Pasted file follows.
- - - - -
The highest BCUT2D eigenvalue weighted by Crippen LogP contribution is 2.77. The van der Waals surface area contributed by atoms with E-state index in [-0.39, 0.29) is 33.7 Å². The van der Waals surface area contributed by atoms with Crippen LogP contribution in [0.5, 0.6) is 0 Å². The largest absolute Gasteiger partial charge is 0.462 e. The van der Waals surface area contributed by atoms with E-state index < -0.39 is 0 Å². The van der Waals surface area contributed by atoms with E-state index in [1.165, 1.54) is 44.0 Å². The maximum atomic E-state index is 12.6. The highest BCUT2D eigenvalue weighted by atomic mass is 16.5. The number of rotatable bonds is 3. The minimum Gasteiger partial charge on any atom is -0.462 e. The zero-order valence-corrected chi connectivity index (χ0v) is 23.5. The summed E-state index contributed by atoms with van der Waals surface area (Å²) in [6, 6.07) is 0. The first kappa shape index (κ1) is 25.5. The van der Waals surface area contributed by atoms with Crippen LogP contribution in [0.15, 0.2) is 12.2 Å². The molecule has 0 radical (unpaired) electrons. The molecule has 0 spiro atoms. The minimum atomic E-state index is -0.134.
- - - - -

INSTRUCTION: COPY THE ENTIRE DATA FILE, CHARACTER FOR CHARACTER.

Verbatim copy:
The highest BCUT2D eigenvalue weighted by Crippen LogP contribution is 2.77. The van der Waals surface area contributed by atoms with E-state index in [-0.39, 0.29) is 33.7 Å². The van der Waals surface area contributed by atoms with Crippen LogP contribution in [0.5, 0.6) is 0 Å². The largest absolute Gasteiger partial charge is 0.462 e. The van der Waals surface area contributed by atoms with E-state index < -0.39 is 0 Å². The van der Waals surface area contributed by atoms with E-state index in [1.165, 1.54) is 44.0 Å². The maximum atomic E-state index is 12.6. The highest BCUT2D eigenvalue weighted by atomic mass is 16.5. The number of rotatable bonds is 3. The minimum Gasteiger partial charge on any atom is -0.462 e. The zero-order valence-corrected chi connectivity index (χ0v) is 23.5. The summed E-state index contributed by atoms with van der Waals surface area (Å²) in [6, 6.07) is 0. The first kappa shape index (κ1) is 25.5. The van der Waals surface area contributed by atoms with Crippen LogP contribution in [0.15, 0.2) is 12.2 Å². The molecule has 0 radical (unpaired) electrons. The molecule has 0 spiro atoms. The minimum atomic E-state index is -0.134.